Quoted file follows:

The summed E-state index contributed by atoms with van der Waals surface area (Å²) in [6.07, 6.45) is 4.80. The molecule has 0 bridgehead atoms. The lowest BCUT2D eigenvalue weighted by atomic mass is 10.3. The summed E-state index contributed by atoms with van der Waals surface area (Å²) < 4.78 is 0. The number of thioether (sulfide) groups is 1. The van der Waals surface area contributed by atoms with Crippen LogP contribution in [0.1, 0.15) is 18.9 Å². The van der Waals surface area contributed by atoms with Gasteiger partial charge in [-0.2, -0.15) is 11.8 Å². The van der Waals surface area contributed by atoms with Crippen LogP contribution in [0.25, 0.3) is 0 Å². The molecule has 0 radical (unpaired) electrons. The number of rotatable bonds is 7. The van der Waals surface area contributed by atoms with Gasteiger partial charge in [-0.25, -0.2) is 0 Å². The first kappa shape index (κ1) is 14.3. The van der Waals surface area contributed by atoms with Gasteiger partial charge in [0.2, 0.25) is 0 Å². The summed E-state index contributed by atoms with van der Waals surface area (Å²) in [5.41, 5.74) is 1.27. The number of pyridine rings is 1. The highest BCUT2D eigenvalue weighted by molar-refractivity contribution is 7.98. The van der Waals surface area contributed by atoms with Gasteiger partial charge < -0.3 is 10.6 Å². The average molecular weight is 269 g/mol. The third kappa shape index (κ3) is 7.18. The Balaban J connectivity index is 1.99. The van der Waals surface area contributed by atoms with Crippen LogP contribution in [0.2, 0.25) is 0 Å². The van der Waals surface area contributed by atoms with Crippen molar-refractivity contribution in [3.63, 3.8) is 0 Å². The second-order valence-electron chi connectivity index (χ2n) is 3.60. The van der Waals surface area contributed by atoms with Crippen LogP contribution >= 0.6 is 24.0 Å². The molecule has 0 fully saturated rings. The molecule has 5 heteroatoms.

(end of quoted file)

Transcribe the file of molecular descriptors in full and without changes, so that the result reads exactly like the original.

The summed E-state index contributed by atoms with van der Waals surface area (Å²) in [6.07, 6.45) is 4.80. The molecule has 0 bridgehead atoms. The lowest BCUT2D eigenvalue weighted by atomic mass is 10.3. The summed E-state index contributed by atoms with van der Waals surface area (Å²) < 4.78 is 0. The number of thioether (sulfide) groups is 1. The van der Waals surface area contributed by atoms with Crippen LogP contribution in [0.1, 0.15) is 18.9 Å². The van der Waals surface area contributed by atoms with Gasteiger partial charge in [-0.2, -0.15) is 11.8 Å². The van der Waals surface area contributed by atoms with Crippen LogP contribution in [0.25, 0.3) is 0 Å². The molecule has 0 radical (unpaired) electrons. The number of rotatable bonds is 7. The van der Waals surface area contributed by atoms with Gasteiger partial charge in [-0.25, -0.2) is 0 Å². The first kappa shape index (κ1) is 14.3. The van der Waals surface area contributed by atoms with Gasteiger partial charge in [0.2, 0.25) is 0 Å². The summed E-state index contributed by atoms with van der Waals surface area (Å²) in [5.41, 5.74) is 1.27. The number of pyridine rings is 1. The highest BCUT2D eigenvalue weighted by molar-refractivity contribution is 7.98. The van der Waals surface area contributed by atoms with Gasteiger partial charge < -0.3 is 10.6 Å². The average molecular weight is 269 g/mol. The third kappa shape index (κ3) is 7.18. The Balaban J connectivity index is 1.99. The van der Waals surface area contributed by atoms with Crippen LogP contribution in [0.2, 0.25) is 0 Å². The van der Waals surface area contributed by atoms with Crippen molar-refractivity contribution in [3.63, 3.8) is 0 Å². The second-order valence-electron chi connectivity index (χ2n) is 3.60. The van der Waals surface area contributed by atoms with Crippen LogP contribution >= 0.6 is 24.0 Å². The molecule has 0 fully saturated rings. The molecule has 5 heteroatoms.